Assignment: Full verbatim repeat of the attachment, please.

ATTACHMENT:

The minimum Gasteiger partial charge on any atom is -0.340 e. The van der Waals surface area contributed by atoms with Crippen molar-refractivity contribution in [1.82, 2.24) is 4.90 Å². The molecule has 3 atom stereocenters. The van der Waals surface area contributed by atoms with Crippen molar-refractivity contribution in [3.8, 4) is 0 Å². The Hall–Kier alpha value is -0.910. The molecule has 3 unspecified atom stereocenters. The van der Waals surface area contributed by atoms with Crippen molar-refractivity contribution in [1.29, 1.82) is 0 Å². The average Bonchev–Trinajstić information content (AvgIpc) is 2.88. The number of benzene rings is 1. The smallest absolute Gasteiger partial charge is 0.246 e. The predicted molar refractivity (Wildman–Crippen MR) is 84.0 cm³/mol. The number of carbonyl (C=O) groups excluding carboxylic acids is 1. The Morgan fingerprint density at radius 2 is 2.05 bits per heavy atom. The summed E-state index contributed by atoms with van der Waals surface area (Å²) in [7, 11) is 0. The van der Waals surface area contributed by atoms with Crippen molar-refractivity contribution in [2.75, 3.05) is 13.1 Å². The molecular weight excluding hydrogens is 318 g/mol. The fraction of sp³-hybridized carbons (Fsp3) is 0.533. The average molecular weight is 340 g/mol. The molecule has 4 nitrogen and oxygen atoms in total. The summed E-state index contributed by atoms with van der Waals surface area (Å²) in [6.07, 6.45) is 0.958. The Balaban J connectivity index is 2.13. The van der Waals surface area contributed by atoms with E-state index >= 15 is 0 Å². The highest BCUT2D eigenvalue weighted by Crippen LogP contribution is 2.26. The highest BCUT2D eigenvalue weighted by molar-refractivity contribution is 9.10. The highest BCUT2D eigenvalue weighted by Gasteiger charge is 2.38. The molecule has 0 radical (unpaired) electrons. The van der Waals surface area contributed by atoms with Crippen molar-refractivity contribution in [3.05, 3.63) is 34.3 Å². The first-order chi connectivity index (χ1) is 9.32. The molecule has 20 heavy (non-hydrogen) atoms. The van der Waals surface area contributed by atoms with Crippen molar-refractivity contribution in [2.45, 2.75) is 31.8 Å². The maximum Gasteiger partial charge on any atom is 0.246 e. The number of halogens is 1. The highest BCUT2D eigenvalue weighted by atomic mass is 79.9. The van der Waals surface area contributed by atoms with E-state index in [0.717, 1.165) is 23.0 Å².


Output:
The minimum Gasteiger partial charge on any atom is -0.340 e. The van der Waals surface area contributed by atoms with Crippen molar-refractivity contribution in [1.82, 2.24) is 4.90 Å². The molecule has 3 atom stereocenters. The van der Waals surface area contributed by atoms with Crippen molar-refractivity contribution in [3.8, 4) is 0 Å². The Hall–Kier alpha value is -0.910. The molecule has 3 unspecified atom stereocenters. The van der Waals surface area contributed by atoms with Crippen molar-refractivity contribution in [1.29, 1.82) is 0 Å². The average Bonchev–Trinajstić information content (AvgIpc) is 2.88. The number of benzene rings is 1. The smallest absolute Gasteiger partial charge is 0.246 e. The predicted molar refractivity (Wildman–Crippen MR) is 84.0 cm³/mol. The number of carbonyl (C=O) groups excluding carboxylic acids is 1. The Morgan fingerprint density at radius 2 is 2.05 bits per heavy atom. The summed E-state index contributed by atoms with van der Waals surface area (Å²) in [7, 11) is 0. The van der Waals surface area contributed by atoms with Crippen molar-refractivity contribution in [2.75, 3.05) is 13.1 Å². The molecular weight excluding hydrogens is 318 g/mol. The fraction of sp³-hybridized carbons (Fsp3) is 0.533. The average molecular weight is 340 g/mol. The molecule has 4 nitrogen and oxygen atoms in total. The summed E-state index contributed by atoms with van der Waals surface area (Å²) in [6.07, 6.45) is 0.958. The Balaban J connectivity index is 2.13. The van der Waals surface area contributed by atoms with E-state index >= 15 is 0 Å². The highest BCUT2D eigenvalue weighted by Crippen LogP contribution is 2.26. The highest BCUT2D eigenvalue weighted by molar-refractivity contribution is 9.10. The highest BCUT2D eigenvalue weighted by Gasteiger charge is 2.38. The molecule has 0 radical (unpaired) electrons. The van der Waals surface area contributed by atoms with Crippen molar-refractivity contribution in [3.05, 3.63) is 34.3 Å². The first-order chi connectivity index (χ1) is 9.32. The molecule has 20 heavy (non-hydrogen) atoms. The van der Waals surface area contributed by atoms with Crippen molar-refractivity contribution in [2.45, 2.75) is 31.8 Å². The maximum Gasteiger partial charge on any atom is 0.246 e. The number of halogens is 1. The highest BCUT2D eigenvalue weighted by atomic mass is 79.9. The van der Waals surface area contributed by atoms with E-state index in [0.717, 1.165) is 23.0 Å².